Tahfiz Fire: What is wrong with our generation?
On September 14, 2017, a fire broke out at the Darul Quran Ittifaqiyah Tahfiz School situated in the Keramat area of Kuala Lumpur, Malaysia. For years, this is one of the biggest fire incidents that had plagued tahfiz schools throughout the country. 21 students and 2 teachers died in the fire, which had raised veracious debate on the fire safety level in tahfiz schools. Since 2011, there had been at least 31 reported fires at various private tahfiz schools in Malaysia. Most of these schools lack fire safety requirements and are prone to fires especially due to electrical faults. However this time, the fire at Darul Quran Ittifaqiyah School is different. A few days after the fire, after blames had been flung against tahfiz centers around the country for their poor safety levels, the true story surfaced. The fire was not due to electrical faults but was the result of arson committed by teenagers who were under the influence of drugs. And these teenagers burnt the place just because they had some arguments with the tahfiz students!
This shocking incident is clearly an indicator of how we have failed our younger generation. Since the truth appeared in the media, debates arose even though the case had been considered closed by the authority. Obviously, the case is far from closed. The arrest of the teenagers does not solve the real problem, far from it. Many blamed the perpetrators directly and the parents of the teenagers for ‘not educating their children properly’. Also, others keep arguing that the children could have been saved if the school had met the fire safety requirements. However, very little discussion ensued concerning the real issue of why we have failed our younger generation. The development of the younger generation is built upon the environment in which they live in. This, among others, include the socio-economic conditions that they live in and the education they went through. Parents no doubt play a very important role in their education but the ability of the parents to educate their children will also depend on the socio-economic condition of the family. The teenagers were born in economically lower tiers of the society and in today’s capitalist system, these lower income tiers have to really struggle to make ends meet. Coupled with a lack of Islamic education, the parents of these families have the propensity to neglect educating their children. Most parents who live in this condition have to hand over the responsibility of educating their children to the schools. But are the schools prepared to take up the full responsibility?
The Malaysian National Education Philosophy (NEP) carries the necessary objectives of an education system. The philosophy describes that education in Malaysia is ‘an ongoing effort towards further developing the potential of individuals in a holistic and integrated approach so as to produce individuals who are intellectually, spiritually, emotionally and physically balanced and harmonious, based on a firm belief in and devotion to God’. If implemented properly, it would certainly produce such individuals. However, many are beginning to see that the Malaysian education system have failed miserably in educating the youths of today. Social problems related to youths are on the increase and this latest episode corroborates the failure of the education system. The problem is not the philosophy itself but the basis upon which the education system is built upon. The capitalist secular education system we have today emphasizes only on material and quantification of academic success. The focus is not to produce a holistic and integrated individuals but rather slaves of capitalism. The secular education system is simply not designed to be in line with the said NEP, what more with the Islamic education system! It is due to this that schools in Malaysia have failed miserable in producing individuals with morals and integrity in character (akhlaq) but are successful in producing individuals with materialistic and individualistic tendencies. The nuance borne out of the secular education system which focuses only on quantitative academic success, will cause students who are unable to compete and viewed as failures by the system to drop out of schools and involve themselves with various social problems. All the teenagers involved in this crime are school dropouts.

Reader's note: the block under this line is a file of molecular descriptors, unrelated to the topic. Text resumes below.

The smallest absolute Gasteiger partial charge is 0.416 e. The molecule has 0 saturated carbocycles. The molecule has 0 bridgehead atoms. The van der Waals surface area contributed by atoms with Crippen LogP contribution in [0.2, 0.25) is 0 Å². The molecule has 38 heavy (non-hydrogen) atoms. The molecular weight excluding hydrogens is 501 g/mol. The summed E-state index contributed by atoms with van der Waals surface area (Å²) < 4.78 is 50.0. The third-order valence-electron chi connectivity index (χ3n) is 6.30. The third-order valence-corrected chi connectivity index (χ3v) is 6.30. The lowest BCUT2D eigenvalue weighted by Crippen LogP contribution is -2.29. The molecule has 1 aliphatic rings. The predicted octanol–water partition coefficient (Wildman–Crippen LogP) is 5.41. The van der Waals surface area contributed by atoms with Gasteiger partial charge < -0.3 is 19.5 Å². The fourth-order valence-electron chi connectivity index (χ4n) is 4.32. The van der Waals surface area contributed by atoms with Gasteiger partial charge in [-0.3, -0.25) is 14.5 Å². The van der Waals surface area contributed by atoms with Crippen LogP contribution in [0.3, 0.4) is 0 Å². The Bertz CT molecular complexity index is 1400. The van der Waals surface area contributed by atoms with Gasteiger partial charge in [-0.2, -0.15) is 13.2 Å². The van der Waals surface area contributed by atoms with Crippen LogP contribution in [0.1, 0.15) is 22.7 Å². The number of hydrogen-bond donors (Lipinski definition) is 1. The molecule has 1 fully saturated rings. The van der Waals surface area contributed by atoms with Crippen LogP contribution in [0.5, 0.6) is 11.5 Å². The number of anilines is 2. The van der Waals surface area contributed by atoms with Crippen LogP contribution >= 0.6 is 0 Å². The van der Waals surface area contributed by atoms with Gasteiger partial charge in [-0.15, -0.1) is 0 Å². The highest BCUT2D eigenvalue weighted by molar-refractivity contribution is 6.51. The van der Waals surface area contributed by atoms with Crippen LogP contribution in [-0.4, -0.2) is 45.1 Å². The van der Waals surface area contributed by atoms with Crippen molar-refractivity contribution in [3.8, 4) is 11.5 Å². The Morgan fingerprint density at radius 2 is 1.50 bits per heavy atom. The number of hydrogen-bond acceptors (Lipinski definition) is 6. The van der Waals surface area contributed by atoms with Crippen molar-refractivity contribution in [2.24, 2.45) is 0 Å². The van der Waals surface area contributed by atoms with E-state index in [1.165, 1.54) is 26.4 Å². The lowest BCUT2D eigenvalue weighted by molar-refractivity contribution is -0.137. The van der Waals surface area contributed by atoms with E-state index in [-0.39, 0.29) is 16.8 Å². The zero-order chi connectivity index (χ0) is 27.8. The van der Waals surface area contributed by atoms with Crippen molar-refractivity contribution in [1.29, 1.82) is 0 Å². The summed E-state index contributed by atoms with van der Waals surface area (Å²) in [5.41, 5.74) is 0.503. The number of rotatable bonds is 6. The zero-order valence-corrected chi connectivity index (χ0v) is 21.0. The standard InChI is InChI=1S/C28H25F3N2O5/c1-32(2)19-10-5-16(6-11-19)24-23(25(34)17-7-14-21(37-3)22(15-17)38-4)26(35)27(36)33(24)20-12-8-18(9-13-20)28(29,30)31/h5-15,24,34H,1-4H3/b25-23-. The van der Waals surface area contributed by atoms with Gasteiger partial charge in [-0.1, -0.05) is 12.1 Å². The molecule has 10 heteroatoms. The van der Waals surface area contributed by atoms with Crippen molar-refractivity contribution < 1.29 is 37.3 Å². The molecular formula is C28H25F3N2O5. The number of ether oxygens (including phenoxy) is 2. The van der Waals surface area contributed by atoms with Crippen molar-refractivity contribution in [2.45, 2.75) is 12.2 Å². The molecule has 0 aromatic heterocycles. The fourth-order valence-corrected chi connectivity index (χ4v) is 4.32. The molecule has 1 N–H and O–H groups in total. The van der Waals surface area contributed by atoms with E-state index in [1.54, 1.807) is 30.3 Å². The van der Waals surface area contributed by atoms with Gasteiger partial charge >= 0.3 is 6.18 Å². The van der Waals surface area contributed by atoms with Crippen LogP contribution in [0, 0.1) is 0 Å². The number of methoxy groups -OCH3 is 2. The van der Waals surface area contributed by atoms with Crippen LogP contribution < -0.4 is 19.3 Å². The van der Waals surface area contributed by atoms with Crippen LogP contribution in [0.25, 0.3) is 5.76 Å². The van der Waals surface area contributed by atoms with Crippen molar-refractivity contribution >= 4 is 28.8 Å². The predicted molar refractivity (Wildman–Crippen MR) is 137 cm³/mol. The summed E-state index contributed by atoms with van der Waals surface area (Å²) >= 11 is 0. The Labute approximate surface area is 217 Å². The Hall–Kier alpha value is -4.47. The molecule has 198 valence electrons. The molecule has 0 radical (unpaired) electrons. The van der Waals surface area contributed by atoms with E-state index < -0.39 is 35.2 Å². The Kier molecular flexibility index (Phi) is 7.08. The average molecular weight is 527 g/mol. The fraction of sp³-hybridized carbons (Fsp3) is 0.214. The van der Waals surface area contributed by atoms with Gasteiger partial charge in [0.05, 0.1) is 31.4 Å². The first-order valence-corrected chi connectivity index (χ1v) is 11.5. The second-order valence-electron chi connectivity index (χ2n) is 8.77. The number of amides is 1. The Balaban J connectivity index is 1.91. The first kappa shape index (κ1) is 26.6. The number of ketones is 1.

A short comment is certainly unfair in giving a comprehensive picture of how a failed education system would bring about such tragedy. Suffice to say that living in a capitalist system that disregards the spiritual aspect of life brings about neglect in the righteous facets of life. An education system that aspires to bring about a society that is ‘holistic and integrated’ but implements a structure that in actuality negates these values is doomed to fail. Struggling lower income families in a capitalist society make the situation worse. These ingredients are enough to characterize problematic youths such as those responsible for the fire. And for an ideological Muslim, it is easy to see that the youths, the parents, the education and the economic situation are only manifestations of the real problem – the non-implementation of Islam – a holistic and integrated solution to all of life’s problems.